Banking regulators and lobbyists are calling for nonfinancial companies to be held to the same rules financial instutitions are when there is a data-security breach involving customer data. Speaking in front of the Senate Banking Committee on Thursday, Federal Reserve Governor Daniel Tarullo said there should be “uniform requirements on disclosure when breaches have actually taken place,” according to a Reuters report.
Banks have to notify customers of data breaches on a timely basis and take steps at remediation. But retailers and other players in the electronic payments system, including third-party processors, do not have such strict rules, Reuters said.
Bank lobbyists chimed in earlier this week with a letter to legislators. “We believe that legislation should be enacted to better protect consumers by replacing the current patchwork of state laws with a national standard for data protection and notice,” the American Bankers Association, Consumer Bankers Association and other groups wrote on Monday.
The calls for better disclosure come in the wake of high-profile data security breaches at Target and Nieman Marcus. Both retailers dragged their feet in disclosing the incidents to the public. Nieman Marcus, for example, has revealed that it received information about a possible credit card data breach at its stores as early as before Christmas; a public announcement of the breach did not take place until Jan. 10, according to a January 28 story in DealBook.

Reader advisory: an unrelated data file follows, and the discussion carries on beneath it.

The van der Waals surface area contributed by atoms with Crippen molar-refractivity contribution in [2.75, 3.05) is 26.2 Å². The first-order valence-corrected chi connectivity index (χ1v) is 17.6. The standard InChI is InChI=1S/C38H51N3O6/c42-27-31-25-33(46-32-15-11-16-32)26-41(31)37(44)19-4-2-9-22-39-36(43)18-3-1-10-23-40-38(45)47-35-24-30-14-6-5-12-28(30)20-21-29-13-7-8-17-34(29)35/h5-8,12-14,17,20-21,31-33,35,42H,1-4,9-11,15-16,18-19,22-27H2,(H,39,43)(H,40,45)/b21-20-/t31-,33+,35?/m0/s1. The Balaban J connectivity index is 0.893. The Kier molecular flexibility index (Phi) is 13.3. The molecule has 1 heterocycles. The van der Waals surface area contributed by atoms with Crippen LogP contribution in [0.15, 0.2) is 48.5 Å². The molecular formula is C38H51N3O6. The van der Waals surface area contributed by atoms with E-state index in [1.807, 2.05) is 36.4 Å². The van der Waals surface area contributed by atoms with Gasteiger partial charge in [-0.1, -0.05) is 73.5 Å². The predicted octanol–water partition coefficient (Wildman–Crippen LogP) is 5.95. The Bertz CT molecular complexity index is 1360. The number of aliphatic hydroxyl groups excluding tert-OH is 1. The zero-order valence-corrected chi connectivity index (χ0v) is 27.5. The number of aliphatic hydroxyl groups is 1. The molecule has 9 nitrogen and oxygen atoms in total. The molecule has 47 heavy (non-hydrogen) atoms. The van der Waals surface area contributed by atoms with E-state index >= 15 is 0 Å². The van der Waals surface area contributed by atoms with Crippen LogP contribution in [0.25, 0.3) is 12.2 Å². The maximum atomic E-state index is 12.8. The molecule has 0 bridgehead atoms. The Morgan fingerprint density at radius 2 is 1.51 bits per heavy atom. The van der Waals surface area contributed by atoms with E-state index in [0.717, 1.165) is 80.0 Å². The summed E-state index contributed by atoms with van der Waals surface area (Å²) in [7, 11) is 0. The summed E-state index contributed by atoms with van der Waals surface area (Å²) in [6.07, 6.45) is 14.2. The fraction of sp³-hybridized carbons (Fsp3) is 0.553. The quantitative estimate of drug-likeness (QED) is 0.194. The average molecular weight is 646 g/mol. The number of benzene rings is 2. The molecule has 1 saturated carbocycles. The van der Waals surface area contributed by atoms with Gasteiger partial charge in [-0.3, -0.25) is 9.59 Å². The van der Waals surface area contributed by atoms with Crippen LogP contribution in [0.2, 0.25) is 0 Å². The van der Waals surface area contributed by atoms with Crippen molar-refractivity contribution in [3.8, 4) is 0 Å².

The calls for faster, better disclosures don’t all center on the need to notify customers so that they can protect their personal information. As of January 28, neither Neiman Marcus nor Target “has submitted a filing with the Securities and Exchange Commission giving an estimate of the potential costs of the hacking they experienced, leaving shareholders in the dark about the effect of these episodes,” according to DealBook.
“For any retailer, a cyberattack may drive customers away and affect income through increased expenses for stronger computer security, providing identity theft protection to affected customers and refunding of any fraudulent charges,” the DealBook story said.
Meanwhile, on Wednesday, several news outlets reported that Target’s data security breach was linked to network credentials stolen from a heating and air conditioning subcontractor in Pennsylvania.